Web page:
I’ve come across some good reading, and I think I have some good ideas.

Reading List

Strategies

  • Write ideas down and review them before “floating” them with others. This lets me get clear — on paper — about my ideas before I open them up to others, and it lets me edit my “content” before it goes in front of critics — even well-meaning ones — who may (will) find fault with my ideas.
  • Actively plan and prioritize my days. My over-eager brain tends to get turned around about what it cares about and what’s important. I may start out the day planning to take care of my banking, only to find myself drawn into re-compiling my personal e-mail contact list. I have only banker’s hours to get my banking done, and I can do my e-mail list-keeping anytime, but my brain — if it’s not directed with clear priorities — can forget that I’m time-constrained and I can lose days of productive opportunity, while I’m fiddling with my computer. My brain also tends to get “sucked in” by one exciting (but transient) idea after another, seemingly without rhyme or reason, but with frustrating results. An activity like researching songbirds of Idaho may seem very important to me, one day, may not be that important, the next. But I’ll spend all day working on one idea (like researching songbirds) that doesn’t have “sticking power”, then move to another (like tracking NASCAR results for the past 10 years), then move to another (like identifying number patterns in the last two years of Big Game lottery results), then move to another (like healing family dynamics trauma)… until I have started a whole lot of things and not finished any of them. Planning and prioritizing and sticking to my structure keeps me on target. And makes sure I get to the bank on time.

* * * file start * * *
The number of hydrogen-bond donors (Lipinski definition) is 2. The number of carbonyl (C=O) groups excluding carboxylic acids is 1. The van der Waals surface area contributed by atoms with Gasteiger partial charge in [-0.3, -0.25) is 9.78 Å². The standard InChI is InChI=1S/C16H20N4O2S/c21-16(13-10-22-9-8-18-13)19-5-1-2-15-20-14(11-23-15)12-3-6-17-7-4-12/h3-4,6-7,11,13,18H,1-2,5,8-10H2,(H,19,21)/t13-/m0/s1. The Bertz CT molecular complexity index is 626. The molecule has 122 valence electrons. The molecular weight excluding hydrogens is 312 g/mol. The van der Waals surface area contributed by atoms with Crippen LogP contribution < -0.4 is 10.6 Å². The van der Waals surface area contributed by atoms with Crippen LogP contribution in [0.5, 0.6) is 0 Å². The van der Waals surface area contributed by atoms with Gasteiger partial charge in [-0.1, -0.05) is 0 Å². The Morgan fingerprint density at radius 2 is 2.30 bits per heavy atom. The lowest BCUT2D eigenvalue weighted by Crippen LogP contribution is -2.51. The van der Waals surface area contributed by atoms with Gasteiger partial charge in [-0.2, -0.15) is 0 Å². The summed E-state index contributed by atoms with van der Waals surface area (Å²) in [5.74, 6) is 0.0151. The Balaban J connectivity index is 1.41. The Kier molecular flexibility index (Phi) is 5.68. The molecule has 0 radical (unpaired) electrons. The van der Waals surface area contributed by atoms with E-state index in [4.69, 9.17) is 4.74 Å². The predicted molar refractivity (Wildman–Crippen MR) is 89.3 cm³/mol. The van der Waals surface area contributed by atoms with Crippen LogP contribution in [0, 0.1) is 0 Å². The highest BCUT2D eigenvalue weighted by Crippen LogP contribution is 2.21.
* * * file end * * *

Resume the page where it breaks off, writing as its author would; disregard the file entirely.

• Keep a journal… and recap frequently. This lets me “blow off steam” and wax eloquent about things I care deeply about, without allowing them to derail my entire day. It also lets me see where my thought processes are going, and it lets them just “go there” without investing a whole lot of active time and energy in exploring them. For example, I became convinced, two years ago, that I wanted to become a massage therapist/bodyworker. I had this intense desire to learn the inner workings of the human body, so I could use it for healing work. That lasted about a week. I wrote about it in my journal, and I gave my mind free rein to “experience” being a massage therapist in exhaustive detail. What I realized is that the idea that my mind thought was fabulous, was onerous to the rest of me. My brain thought doing body work on others would be a good path. My body and heart and spirit actually disagreed… I’m not the kind of person who does well with a lot of folks with physical ailments that need to be addressed. And when I went back to my journal and re-read the pages, I could see what my thought process was that convinced me that I’d “found my true path” to massage therapy. Seeing that thought process in place, and realizing just how off-base I could be about things, was a sobering reality check. And it a highly valuable lesson in seeing what my brain is capable of telling me.